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Viva Domingo! - Plácido Domingo
Presented in book form with extensive session photographs and portraits relating to the recordings and Domingo's EMI’
There is also a brief biographical essay in English, French, German and Spanish.
No libretto details or translations included
rec. various recording dates and venues, conductors and orchestras.
EMI CLASSICS 6487572 [4 CDs: 75.56 + 78.11 + 75.35 + 77.29]

Experience Classicsonline



For any opera-lover the main news over the last few months has been the sad death, at age eighty-two, of the great Australian-born soprano Dame Joan Sutherland and the seventieth birthday of an equally great singer, the tenor Plácido Domingo. Dame Joan made her big impact in 1958 in a performance of Donizetti’s bel canto spectacular Lucia di Lammermoor specially mounted for her at London’s Royal Opera House. She was thirty-two and had earned her spurs singing at the house for several years previously including a minor role in Bellini’s Norma with Callas in the title role. Like Domingo, hers was a big spinto-sized voice, with the addition of spectacular coloratura flexibility. She hung up her vocal chords at the mature age of sixty-four. Domingo had a more spectacular rise to the top when in 1967, at age twenty-six, he was invited to audition for New York’s Metropolitan Opera, debuting a year later. From then on his career was on a meteoric rise so that by his seventieth birthday he was not only still singing, but also conducting and being intendant of opera companies.

Born in Spain in 1941, Domingo spent his early life in Mexico where his parents, both singers, ran a company that presented zarzuelas, Spanish light operas, and other musical shows. The book form of this four disc eulogistic presentation includes session photos and portraits relating to his EMI recordings and his career. There is also an informative note in English, French, German and Spanish as well as a listing of his premiere performances from 1968 to 2010.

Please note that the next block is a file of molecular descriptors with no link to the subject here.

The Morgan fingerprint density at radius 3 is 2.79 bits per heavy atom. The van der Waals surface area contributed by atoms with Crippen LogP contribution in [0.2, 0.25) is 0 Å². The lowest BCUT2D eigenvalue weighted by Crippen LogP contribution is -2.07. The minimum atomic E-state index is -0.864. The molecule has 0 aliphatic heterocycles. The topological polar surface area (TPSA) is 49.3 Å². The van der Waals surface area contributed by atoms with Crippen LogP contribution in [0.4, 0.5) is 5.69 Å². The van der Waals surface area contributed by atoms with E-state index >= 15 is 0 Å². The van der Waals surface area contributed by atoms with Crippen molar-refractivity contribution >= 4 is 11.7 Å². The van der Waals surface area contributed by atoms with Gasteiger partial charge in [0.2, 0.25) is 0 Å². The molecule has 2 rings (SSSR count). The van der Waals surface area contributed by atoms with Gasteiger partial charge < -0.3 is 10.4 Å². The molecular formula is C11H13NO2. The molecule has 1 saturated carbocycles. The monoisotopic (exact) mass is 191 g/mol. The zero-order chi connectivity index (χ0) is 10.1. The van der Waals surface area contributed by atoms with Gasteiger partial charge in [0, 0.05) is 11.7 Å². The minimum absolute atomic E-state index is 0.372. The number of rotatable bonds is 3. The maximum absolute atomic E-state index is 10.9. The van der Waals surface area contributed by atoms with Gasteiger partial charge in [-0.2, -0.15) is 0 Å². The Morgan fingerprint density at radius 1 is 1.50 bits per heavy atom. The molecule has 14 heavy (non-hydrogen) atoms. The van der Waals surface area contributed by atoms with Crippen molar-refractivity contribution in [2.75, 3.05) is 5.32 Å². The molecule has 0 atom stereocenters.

Plácido Domingo was never satisfied with being the lyrico spinto and Otello of his generation, but spread his vocal interests widely over a diverse repertoire, culminating in encompassing a different range in performances of Verdi’s eponymous Simon Bocanegra (see review) and Rigoletto in the baritone register. In the meantime, he clocked up a formidable number and diversity of roles, around one hundred and thirty or so, but also an unequalled number of studio recordings of his wide-ranging repertoire. His first recital disc, in 1968, was made in Berlin for the Teldec label (see review). Soon afterwards he signed for RCA who had, for a brief period alongside him Sherrill Milnes and Montserrat Caballé on their books as well as Leontyne Price. In between dabbling in surround sound experiments RCA did take advantage of their singer roster and several notable recordings, particularly of Verdi, appeared on that label and involving Plácido. But Domingo’s vocal quality and voice type was never going to be restricted to one label and he recorded widely for EMI and DG in particular. In latter years as studio recordings of opera declined, he even managed to persuade companies of the virtues of his interpretations of rarer repertoire. This present eulogistic selection of Domingo’s recorded legacy for EMI parallels that issued by DG and extends from a studio recording made in July 1971 of Puccini’s opera Manon Lescaut (CD 2 tr.3 and CD 3 tr.8) through to the recordings of La Gioconda (CD 2 tr.8) with the Bavarian Radio Choir and Orchestra under Marcello Viotti in July and August 2002 (see review). It also takes in Domingo’s interpretation of one of the most demanding heldentenor roles, that of Wagner’s Siegfried with London’s Royal Opera House forces under Pappano the previous year. Also included in the collection are a couple of Zarzuela extracts among those from his complete opera and recital recordings for EMI. There are some taken from live performances and including at least one very unusual combination. Last but by no means least is a disc (CD 4) of what are termed Latin Songs. These latter items may be new to many opera-lovers, but can be savoured here for Domingo’s wonderful expressiveness and ardent singing, qualities that are so much in evidence in the generally heavier demands of opera.